MDEQ Announces Two Deepwater Horizon Oil Spill Documents Available for Public Comment

Public Meeting in Mississippi October 20

(JACKSON, Miss.) – The Mississippi Department of Environmental Quality (MDEQ) announced today that two documents needed to forge the path forward for Deepwater Horizon oil spill restoration plans on the Gulf Coast are now available for public comment. Once approved, the total compensation to offset injuries resulting from the 2010 Deepwater Horizon oil spill disaster will reach at least $2.17 billion.

The Consent Decree, the Programmatic Damage Assessment and Restoration Plan (PDARP)/Programmatic Environmental Impact Statement (PEIS) are the two documents available for public comment for the next 60 days.

“We have worked diligently with all parties to forge a path for the future environmental and economic restoration of Mississippi. Thousands of Mississippians have followed this journey of response, recovery and restoration from the beginning and have faithfully engaged to provide a vision for restoring Mississippi. We want to hear from the public on these documents because their insight is invaluable and vital to the process,” said Gary Rikard, MDEQ Executive Director.

Rikard serves as Mississippi’s Trustee for the Natural Resource Damage Assessment under the Oil Pollution Act and is tasked with leading Mississippi’s recovery from the Deepwater Horizon oil spill.

The Consent Decree details what BP must pay to the Gulf States and the United States to resolve environmental claims, economic governmental claims and civil penalties. It contains information on the proposed resolution of natural resource damage claims (NRDA) and the state’s economic loss claim under the Oil Pollution Act. The Consent Decree also includes proposed civil penalties under the Clean Water Act, of which 80 percent will be directed to the Gulf States for environmental and economic restoration via the RESTORE Act. This Consent Decree must be approved by the court before any settlement is final and will only be finalized after the consideration of public comments.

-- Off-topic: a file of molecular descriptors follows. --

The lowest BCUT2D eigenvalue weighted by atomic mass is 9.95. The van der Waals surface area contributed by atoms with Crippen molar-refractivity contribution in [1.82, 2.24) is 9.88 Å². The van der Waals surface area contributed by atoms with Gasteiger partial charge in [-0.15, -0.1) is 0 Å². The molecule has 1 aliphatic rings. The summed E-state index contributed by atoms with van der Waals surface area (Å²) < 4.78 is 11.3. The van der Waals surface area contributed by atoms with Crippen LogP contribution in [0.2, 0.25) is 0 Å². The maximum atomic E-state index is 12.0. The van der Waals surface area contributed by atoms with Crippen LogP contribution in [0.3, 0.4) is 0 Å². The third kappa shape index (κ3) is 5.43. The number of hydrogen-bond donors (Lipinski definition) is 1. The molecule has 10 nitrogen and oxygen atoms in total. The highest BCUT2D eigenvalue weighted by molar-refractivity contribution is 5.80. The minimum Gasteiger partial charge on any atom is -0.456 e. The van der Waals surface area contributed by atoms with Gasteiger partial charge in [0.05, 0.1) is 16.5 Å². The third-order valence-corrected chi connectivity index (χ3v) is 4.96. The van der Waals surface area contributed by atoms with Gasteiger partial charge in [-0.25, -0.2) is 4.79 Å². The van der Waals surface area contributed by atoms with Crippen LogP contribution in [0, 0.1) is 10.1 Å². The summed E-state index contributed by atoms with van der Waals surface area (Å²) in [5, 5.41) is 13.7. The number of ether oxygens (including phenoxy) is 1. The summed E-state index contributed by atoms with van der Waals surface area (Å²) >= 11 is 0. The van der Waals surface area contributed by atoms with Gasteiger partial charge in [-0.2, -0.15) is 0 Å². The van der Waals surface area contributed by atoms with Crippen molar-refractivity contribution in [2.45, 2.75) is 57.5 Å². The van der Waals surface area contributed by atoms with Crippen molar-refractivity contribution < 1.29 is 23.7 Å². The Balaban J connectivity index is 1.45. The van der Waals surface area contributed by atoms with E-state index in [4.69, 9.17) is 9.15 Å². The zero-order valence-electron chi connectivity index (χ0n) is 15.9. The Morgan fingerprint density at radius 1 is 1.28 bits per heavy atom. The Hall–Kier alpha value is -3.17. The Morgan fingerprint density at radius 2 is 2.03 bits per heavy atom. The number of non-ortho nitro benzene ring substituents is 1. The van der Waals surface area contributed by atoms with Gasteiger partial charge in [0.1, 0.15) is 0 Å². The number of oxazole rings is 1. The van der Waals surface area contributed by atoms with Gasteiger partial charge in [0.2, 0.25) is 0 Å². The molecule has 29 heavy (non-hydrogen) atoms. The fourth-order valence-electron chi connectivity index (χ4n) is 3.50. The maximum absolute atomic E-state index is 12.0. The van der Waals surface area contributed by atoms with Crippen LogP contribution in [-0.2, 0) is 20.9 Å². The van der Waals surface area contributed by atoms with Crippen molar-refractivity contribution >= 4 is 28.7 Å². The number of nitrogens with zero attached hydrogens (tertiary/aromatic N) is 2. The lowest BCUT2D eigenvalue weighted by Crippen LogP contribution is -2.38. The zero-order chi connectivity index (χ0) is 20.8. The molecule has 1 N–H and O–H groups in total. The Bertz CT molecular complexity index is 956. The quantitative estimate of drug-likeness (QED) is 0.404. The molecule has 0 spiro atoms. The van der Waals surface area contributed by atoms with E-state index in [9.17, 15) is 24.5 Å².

The Programmatic Damage Assessment and Restoration Plan (PDARP) and companion Programmatic Environmental Impact Statement (PEIS) describes the injury to the environment studied through the Natural Resource Damage Assessment (NRDA) under the Oil Pollution Act. The PDARP/PEIS lays out the restoration pathway to restore natural resources and services that were injured and lost as a result of the oil spill. Once approved, additional restoration plans will be developed that identify specific restoration projects in Mississippi, the other Gulf States, and the Gulf of Mexico. It will only be final if approved by the Court and after the parties take into account public comment and review.

Following the public meetings and at the close of the public comment period, the NRDA Trustees and the United States Department of Justice will consider the input received on both documents, make appropriate modifications and present the final documents to the Court for review and approval.

The Consent Decree and PDARP/PEIS stem from the previously announced Agreement in Principle that called for $1.5 billion in additional relief to Mississippi to recover environmental and economic damages resulting from the Deepwater Horizon oil spill. Combined with $659 million in early funding, Mississippi is on tap to receive a minimum of nearly $2.17 billion in compensation. Total global settlement values to resolve civil claims under the Clean Water Act and natural resource damage claims under the Oil Pollution Act, as well as remaining economic claims of the five Gulf States and municipalities are worth more than $20 billion.

A meeting will be held on October 20 to allow the public the opportunity to review these documents and to submit comments. It begins at 5:00 p.m. in the FEC Auditorium at the University of Southern Mississippi Gulf Coast campus, 730 East Beach Boulevard in Long Beach.

The documents and supplemental materials are available for review and comment at Comprehensive information about all aspects of Mississippi’s restoration efforts can be found at

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